• Collecting a coolant/OPA (Ortho-phthalaldehyde) sample from the ITCS LTL (Internal Thermal Control, System Low Temperature Loop) port and PhosRA (Phosphate Removal Assembly) in the Kibo JPM (JEM Pressurized Module) [OPA is an antimicrobial agent in the ITCS fluid],
  • Closing down the BTKh-39 ASEPTIC experiment by removing the samples from the KRIOGEM-03 thermostatic container, taking photography and stowing the equipment. [Purpose of the experiment was to check on sterility conditions of the Glavboks-S 12 days after Glavboks sterilization], and
  • Preparing for another round of Russian Simvolika (Symbolika) activity tomorrow, during which the crew will stamp and sign ~124 Russian Postal Service envelopes with the Expedition 24 insignia, to be returned in the Descent Module of Soyuz TMA-18/22S on 9/24.

Tracy Caldwell-Dyson & Doug Wheelock completed the usual post-EVA activities in the A/L (Airlock), including –

  • Degassing EMU PWR (Extra Vehicular Mobility Unit Payload Water Reservoir) #1024 as required (by manually centrifuging the container to remove any air bubbles from the PWR water for minimizing the amount of air introduced into the EMU feedwater tanks),
  • Recharging the EMU water tanks, using PWR #1027, #1024 (backup) & CWC (Contingency Water Container) #1059,
  • Attaching spacesuit LTAs (Lower Torso Assemblies) to the HUTs (Hard Upper Torsos),
  • Terminating discharge of EVA batteries #2086 & #2087 in the BSA (Battery Stowage and
  • Installing EMU battery #2088 for the discharge process.

Walker disconnected the UOP DCP (Utility Outlet Panel/Display & Control Panel) power bypass cable at the Cupola RWS (Robotic Workstation) which provided additional video coverage of her SSRMS (Space Station Remote Manipulator System) ops during the spacewalks.

Afterwards, Shannon closed the window shutters in the US Lab, Kibo JPM and Node-3 Cupola to protect them against thruster effluents during tonight’s ISS reboost by Progress 38P.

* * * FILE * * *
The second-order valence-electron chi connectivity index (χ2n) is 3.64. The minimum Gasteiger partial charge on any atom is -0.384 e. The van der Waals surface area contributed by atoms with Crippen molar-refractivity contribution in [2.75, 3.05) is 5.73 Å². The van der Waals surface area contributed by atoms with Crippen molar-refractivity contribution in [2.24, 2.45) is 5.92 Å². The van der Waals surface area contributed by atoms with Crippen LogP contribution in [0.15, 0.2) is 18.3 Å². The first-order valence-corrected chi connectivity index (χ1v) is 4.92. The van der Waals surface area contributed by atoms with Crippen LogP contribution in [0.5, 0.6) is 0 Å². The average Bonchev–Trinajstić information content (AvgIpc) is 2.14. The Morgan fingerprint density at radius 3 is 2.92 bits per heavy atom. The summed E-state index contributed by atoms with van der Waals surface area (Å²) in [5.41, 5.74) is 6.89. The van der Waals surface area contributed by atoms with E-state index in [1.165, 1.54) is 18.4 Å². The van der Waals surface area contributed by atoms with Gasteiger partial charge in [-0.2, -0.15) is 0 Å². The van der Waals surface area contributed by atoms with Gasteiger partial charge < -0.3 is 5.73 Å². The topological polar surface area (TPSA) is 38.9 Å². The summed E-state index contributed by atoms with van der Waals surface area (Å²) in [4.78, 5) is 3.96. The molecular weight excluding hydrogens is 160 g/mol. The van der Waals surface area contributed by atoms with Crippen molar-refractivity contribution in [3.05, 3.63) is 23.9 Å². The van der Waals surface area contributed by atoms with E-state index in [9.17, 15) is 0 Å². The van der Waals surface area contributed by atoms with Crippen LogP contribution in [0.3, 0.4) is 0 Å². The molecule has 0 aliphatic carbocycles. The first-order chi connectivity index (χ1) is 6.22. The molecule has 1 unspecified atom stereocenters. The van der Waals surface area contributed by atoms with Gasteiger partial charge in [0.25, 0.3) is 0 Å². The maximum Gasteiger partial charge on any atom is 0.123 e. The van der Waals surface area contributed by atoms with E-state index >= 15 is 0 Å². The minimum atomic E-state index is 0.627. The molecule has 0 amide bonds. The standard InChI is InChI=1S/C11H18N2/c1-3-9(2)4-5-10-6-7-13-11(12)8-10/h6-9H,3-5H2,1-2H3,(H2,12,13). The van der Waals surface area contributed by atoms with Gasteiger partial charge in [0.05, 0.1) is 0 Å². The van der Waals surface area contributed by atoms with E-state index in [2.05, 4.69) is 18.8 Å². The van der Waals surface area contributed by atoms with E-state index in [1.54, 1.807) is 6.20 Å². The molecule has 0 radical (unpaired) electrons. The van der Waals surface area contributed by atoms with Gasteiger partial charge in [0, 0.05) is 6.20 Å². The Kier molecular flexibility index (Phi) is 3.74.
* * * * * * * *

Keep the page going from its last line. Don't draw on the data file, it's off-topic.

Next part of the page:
Also in preparation for the reboost maneuver, FE-6 locked down the T2/COLBERT treadmill after her exercise run by installing its orange-colored snubber alignment guides (4).

CDR Skvortsov & FE-3 Kornienko continued their current inventorying activities, today with a 2-hr audit of the RS SVO Water Supply System equipment behind SM Panel 213A, updating the IMS (Inventory Management System).

Later, the CDR worked in the SM on the RS TVS video system, replacing the failed MTs-27 (VKU2) monitor with a monitor of the ZVK LIV Experimental Video Complex. [After connecting the new Monitor-2 to the UN941 voltage converter, Alex tested the setup and reported to the ground. More testing to follow.]

Kornienko set up the Russian DZZ-12 RUSALKA (“Mermaid”) experiment at SM window #9 for another sun-glint observation session, using the bracket-mounted spectrometer (without use of the TIUS three-stage rate sensor) for unattended ops, synchronized with a coaxially mounted NIKON D2X camera for taking snapshots, and later downloading the data to laptop RSE1 for subsequent downlink via OCA. Photography began at ~8:15am EDT and was programmed to acquire 80 images. [RUSALKA is a micro spectrometer for collecting detailed information on observed spectral radiance in the near IR (Infrared) waveband for measurement of greenhouse gas concentrations in the Earth atmosphere.]

Preparatory to OGS (Oxygen Generator System) activation, Doug Wheelock worked briefly on the OGS Rack in Node-3, connecting QDs (quick disconnects) of the new H2 sensor ORU (Orbit Replaceable Unit).

The routine daily servicing of the SOZh system (Environment Control & Life Support System, ECLSS) in the SM was handled by Alexander. [Regular daily SOZh maintenance consists, among else, of checking the ASU toilet facilities, replacement of the KTO & KBO solid waste containers and replacement of EDV-SV waste water and EDV-U urine containers.]

The daily IMS maintenance was done by Mikhail by updating/editing its standard “delta file” including stowage locations, for the regular weekly automated export/import to its three databases on the ground (Houston, Moscow, Baikonur).